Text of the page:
“I’m not bad, I’m just drawn that way”
The Scoop: 1988 PG, directed by Robert Zemeckis and starring Bob Hoskins, Christopher Lloyd, Charles Fleischer, and Kathleen Turner
Tagline: It’s the story of a man, a woman, and a rabbit in a triangle of trouble.
Summary Capsule: Tough-as-nails detective solves a murder mystery involving a Bugs Bunny lookalike!
PoolMan’s rating: I can make the “p-b-b-b-b-b-b-b-b-lease” noise Roger makes. I’m so ashamed.
PoolMan’s review: Y’know, it’s no small accomplishment when a movie maker can create a single piece that entertains more than one target audience. Anybody can make a movie for kids, anybody can make a movie for adults, and anybody can make a movie for Mutants. But the most classic and fondly remembered forms of entertainment tend to be the ones that hit all three equally (or at least the first two). You know, the kind of stuff you remember watching as a kid and laughing at, and then when you watch it as an adult, you say “Oh my god! I can’t believe I never noticed THAT before!”. There’s just always something new to see. Who Framed Roger Rabbit? is just such an animal, and I’m pleasantly surprised at how well it stands up to its age (and mine).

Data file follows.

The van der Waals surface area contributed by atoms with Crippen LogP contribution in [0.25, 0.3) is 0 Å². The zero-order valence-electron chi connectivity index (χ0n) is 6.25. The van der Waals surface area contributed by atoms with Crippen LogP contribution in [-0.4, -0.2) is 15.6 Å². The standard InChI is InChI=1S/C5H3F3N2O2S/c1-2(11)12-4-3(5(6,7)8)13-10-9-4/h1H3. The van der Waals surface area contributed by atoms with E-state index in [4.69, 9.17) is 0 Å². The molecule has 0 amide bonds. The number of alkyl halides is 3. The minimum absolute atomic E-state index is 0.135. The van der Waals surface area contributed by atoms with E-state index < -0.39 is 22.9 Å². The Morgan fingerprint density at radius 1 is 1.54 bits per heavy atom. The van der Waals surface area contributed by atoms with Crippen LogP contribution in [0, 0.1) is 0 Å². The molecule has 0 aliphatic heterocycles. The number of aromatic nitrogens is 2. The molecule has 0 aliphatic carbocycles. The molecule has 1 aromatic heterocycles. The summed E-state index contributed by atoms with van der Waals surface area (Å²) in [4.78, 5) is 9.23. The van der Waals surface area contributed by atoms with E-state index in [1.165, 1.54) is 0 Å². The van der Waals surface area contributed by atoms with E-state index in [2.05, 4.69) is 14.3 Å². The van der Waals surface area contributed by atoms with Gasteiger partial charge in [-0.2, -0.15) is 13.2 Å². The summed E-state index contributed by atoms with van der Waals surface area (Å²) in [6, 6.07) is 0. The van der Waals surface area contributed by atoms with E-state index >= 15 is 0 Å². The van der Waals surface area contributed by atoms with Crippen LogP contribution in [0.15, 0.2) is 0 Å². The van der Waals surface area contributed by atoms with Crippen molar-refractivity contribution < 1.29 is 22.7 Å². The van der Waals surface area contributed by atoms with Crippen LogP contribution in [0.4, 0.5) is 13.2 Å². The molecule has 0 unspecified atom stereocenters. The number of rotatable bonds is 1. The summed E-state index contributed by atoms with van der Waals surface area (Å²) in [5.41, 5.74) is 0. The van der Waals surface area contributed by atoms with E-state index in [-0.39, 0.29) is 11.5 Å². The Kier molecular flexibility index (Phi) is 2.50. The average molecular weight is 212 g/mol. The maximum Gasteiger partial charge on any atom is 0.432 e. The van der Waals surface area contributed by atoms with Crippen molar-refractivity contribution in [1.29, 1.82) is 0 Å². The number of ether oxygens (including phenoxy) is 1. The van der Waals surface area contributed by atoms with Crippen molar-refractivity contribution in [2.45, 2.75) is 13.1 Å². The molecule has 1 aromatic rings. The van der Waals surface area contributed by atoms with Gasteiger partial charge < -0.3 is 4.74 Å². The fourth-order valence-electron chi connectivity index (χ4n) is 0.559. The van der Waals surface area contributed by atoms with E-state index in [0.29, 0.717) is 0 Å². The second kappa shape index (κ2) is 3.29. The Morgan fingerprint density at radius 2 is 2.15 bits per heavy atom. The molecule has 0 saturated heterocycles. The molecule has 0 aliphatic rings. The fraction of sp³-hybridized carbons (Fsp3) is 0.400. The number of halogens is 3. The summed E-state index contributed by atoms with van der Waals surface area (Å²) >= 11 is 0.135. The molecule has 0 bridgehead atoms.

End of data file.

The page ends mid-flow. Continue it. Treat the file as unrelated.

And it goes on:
If you somehow have never heard of WFRR (it was probably the most hyped movie of 1988), the concept was mind numbing at the time. It was among the first movies to believably mix live action and cartoon characters in a live action set (“live action set”, as in don’t write in about Dick Van Dyke dancing with penguins against a cartoon backdrop!). That means the Toons walk around in California just like any other citizens, smoking cigars, firing guns, and smashing plates. Although CG technologies have come a long way since (see Lord of the Rings for a current example of animation in the “real” world), this was probably the big ground breaker that made most of it possible. Through a crazy array of puppetry, machinery, very creative acting, and lots of post production, we get to see the landmark characters of Disney, Warner Brothers, and countless others grace the screen, interacting with each other and the human cast.